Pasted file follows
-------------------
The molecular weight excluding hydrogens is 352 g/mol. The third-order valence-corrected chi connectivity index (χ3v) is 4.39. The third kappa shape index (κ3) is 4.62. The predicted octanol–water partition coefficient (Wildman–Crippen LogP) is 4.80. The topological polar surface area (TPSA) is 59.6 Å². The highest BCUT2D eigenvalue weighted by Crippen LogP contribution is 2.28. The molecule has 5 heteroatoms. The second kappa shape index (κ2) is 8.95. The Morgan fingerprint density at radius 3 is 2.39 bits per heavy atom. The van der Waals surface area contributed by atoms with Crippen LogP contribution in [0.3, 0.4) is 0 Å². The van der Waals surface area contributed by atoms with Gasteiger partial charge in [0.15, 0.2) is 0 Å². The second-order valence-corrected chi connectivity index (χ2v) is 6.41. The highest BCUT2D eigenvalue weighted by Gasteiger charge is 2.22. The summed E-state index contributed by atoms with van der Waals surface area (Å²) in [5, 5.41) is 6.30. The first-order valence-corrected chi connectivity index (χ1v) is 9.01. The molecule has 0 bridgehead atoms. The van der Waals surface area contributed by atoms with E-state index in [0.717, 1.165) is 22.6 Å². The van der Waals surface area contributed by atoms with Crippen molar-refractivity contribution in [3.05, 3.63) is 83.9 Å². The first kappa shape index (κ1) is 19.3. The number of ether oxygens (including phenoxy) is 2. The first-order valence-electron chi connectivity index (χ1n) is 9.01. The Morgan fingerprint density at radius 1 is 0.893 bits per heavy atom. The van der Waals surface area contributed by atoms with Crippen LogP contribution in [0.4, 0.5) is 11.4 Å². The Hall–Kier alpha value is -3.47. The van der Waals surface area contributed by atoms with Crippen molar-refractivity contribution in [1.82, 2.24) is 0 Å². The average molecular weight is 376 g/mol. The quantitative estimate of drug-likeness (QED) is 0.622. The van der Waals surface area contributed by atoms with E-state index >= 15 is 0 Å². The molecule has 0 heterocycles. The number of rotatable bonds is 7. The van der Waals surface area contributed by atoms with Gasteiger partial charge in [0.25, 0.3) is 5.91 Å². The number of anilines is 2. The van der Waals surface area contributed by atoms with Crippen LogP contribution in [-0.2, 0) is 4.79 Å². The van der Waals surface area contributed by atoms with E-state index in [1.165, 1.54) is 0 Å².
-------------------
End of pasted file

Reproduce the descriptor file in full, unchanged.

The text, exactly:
The molecular weight excluding hydrogens is 352 g/mol. The third-order valence-corrected chi connectivity index (χ3v) is 4.39. The third kappa shape index (κ3) is 4.62. The predicted octanol–water partition coefficient (Wildman–Crippen LogP) is 4.80. The topological polar surface area (TPSA) is 59.6 Å². The highest BCUT2D eigenvalue weighted by Crippen LogP contribution is 2.28. The molecule has 5 heteroatoms. The second kappa shape index (κ2) is 8.95. The Morgan fingerprint density at radius 3 is 2.39 bits per heavy atom. The van der Waals surface area contributed by atoms with Crippen LogP contribution in [0.3, 0.4) is 0 Å². The van der Waals surface area contributed by atoms with Gasteiger partial charge in [0.15, 0.2) is 0 Å². The second-order valence-corrected chi connectivity index (χ2v) is 6.41. The highest BCUT2D eigenvalue weighted by Gasteiger charge is 2.22. The summed E-state index contributed by atoms with van der Waals surface area (Å²) in [5, 5.41) is 6.30. The first-order valence-corrected chi connectivity index (χ1v) is 9.01. The molecule has 0 bridgehead atoms. The van der Waals surface area contributed by atoms with E-state index in [0.717, 1.165) is 22.6 Å². The van der Waals surface area contributed by atoms with Crippen molar-refractivity contribution in [3.05, 3.63) is 83.9 Å². The first kappa shape index (κ1) is 19.3. The number of ether oxygens (including phenoxy) is 2. The first-order valence-electron chi connectivity index (χ1n) is 9.01. The Morgan fingerprint density at radius 1 is 0.893 bits per heavy atom. The van der Waals surface area contributed by atoms with Crippen LogP contribution in [0.4, 0.5) is 11.4 Å². The Hall–Kier alpha value is -3.47. The van der Waals surface area contributed by atoms with Crippen molar-refractivity contribution in [1.82, 2.24) is 0 Å². The average molecular weight is 376 g/mol. The quantitative estimate of drug-likeness (QED) is 0.622. The van der Waals surface area contributed by atoms with E-state index >= 15 is 0 Å². The molecule has 0 heterocycles. The number of rotatable bonds is 7. The van der Waals surface area contributed by atoms with Gasteiger partial charge in [0.25, 0.3) is 5.91 Å². The number of anilines is 2. The van der Waals surface area contributed by atoms with Crippen LogP contribution in [-0.2, 0) is 4.79 Å². The van der Waals surface area contributed by atoms with E-state index in [1.165, 1.54) is 0 Å².